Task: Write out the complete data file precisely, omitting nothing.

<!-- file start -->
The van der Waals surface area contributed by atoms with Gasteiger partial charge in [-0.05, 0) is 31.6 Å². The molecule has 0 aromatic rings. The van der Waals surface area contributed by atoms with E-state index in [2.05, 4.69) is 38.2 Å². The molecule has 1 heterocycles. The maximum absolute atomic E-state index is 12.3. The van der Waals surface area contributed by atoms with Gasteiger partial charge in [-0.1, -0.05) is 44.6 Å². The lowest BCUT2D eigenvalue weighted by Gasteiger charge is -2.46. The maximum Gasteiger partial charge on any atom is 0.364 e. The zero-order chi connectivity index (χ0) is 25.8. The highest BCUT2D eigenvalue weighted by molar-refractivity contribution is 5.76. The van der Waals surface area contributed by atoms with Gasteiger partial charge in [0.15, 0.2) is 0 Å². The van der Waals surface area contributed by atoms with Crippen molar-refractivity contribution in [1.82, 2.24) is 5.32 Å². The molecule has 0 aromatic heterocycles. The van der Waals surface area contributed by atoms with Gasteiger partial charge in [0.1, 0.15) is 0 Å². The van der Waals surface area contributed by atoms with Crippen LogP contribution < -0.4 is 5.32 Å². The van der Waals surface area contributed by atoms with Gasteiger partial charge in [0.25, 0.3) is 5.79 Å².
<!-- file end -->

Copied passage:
The van der Waals surface area contributed by atoms with Gasteiger partial charge in [-0.05, 0) is 31.6 Å². The molecule has 0 aromatic rings. The van der Waals surface area contributed by atoms with E-state index in [2.05, 4.69) is 38.2 Å². The molecule has 1 heterocycles. The maximum absolute atomic E-state index is 12.3. The van der Waals surface area contributed by atoms with Gasteiger partial charge in [-0.1, -0.05) is 44.6 Å². The lowest BCUT2D eigenvalue weighted by Gasteiger charge is -2.46. The maximum Gasteiger partial charge on any atom is 0.364 e. The zero-order chi connectivity index (χ0) is 25.8. The highest BCUT2D eigenvalue weighted by molar-refractivity contribution is 5.76. The van der Waals surface area contributed by atoms with Gasteiger partial charge in [0.15, 0.2) is 0 Å². The van der Waals surface area contributed by atoms with Crippen molar-refractivity contribution in [1.82, 2.24) is 5.32 Å². The molecule has 0 aromatic heterocycles. The van der Waals surface area contributed by atoms with Gasteiger partial charge in [0.1, 0.15) is 0 Å². The van der Waals surface area contributed by atoms with Crippen LogP contribution < -0.4 is 5.32 Å². The van der Waals surface area contributed by atoms with Gasteiger partial charge in [0.25, 0.3) is 5.79 Å².